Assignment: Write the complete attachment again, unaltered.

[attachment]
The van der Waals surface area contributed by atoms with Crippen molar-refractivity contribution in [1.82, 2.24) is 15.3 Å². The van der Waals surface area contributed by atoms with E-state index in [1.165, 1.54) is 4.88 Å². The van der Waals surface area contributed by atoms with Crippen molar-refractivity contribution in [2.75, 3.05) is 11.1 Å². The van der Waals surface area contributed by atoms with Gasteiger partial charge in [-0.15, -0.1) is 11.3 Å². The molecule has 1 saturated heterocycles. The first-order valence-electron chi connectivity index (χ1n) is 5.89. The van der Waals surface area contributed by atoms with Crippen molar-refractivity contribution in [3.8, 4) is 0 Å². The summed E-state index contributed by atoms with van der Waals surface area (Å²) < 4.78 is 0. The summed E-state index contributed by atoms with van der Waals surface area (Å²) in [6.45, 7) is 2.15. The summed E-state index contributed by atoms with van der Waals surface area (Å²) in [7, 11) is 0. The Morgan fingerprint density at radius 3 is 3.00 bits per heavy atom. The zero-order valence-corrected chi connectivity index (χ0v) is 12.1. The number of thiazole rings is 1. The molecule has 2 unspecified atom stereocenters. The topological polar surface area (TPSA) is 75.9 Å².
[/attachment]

The van der Waals surface area contributed by atoms with Crippen molar-refractivity contribution in [1.82, 2.24) is 15.3 Å². The van der Waals surface area contributed by atoms with E-state index in [1.165, 1.54) is 4.88 Å². The van der Waals surface area contributed by atoms with Crippen molar-refractivity contribution in [2.75, 3.05) is 11.1 Å². The van der Waals surface area contributed by atoms with Gasteiger partial charge in [-0.15, -0.1) is 11.3 Å². The molecule has 1 saturated heterocycles. The first-order valence-electron chi connectivity index (χ1n) is 5.89. The van der Waals surface area contributed by atoms with Crippen molar-refractivity contribution in [3.8, 4) is 0 Å². The summed E-state index contributed by atoms with van der Waals surface area (Å²) < 4.78 is 0. The summed E-state index contributed by atoms with van der Waals surface area (Å²) in [6.45, 7) is 2.15. The summed E-state index contributed by atoms with van der Waals surface area (Å²) in [7, 11) is 0. The Morgan fingerprint density at radius 3 is 3.00 bits per heavy atom. The zero-order valence-corrected chi connectivity index (χ0v) is 12.1. The number of thiazole rings is 1. The molecule has 2 unspecified atom stereocenters. The topological polar surface area (TPSA) is 75.9 Å².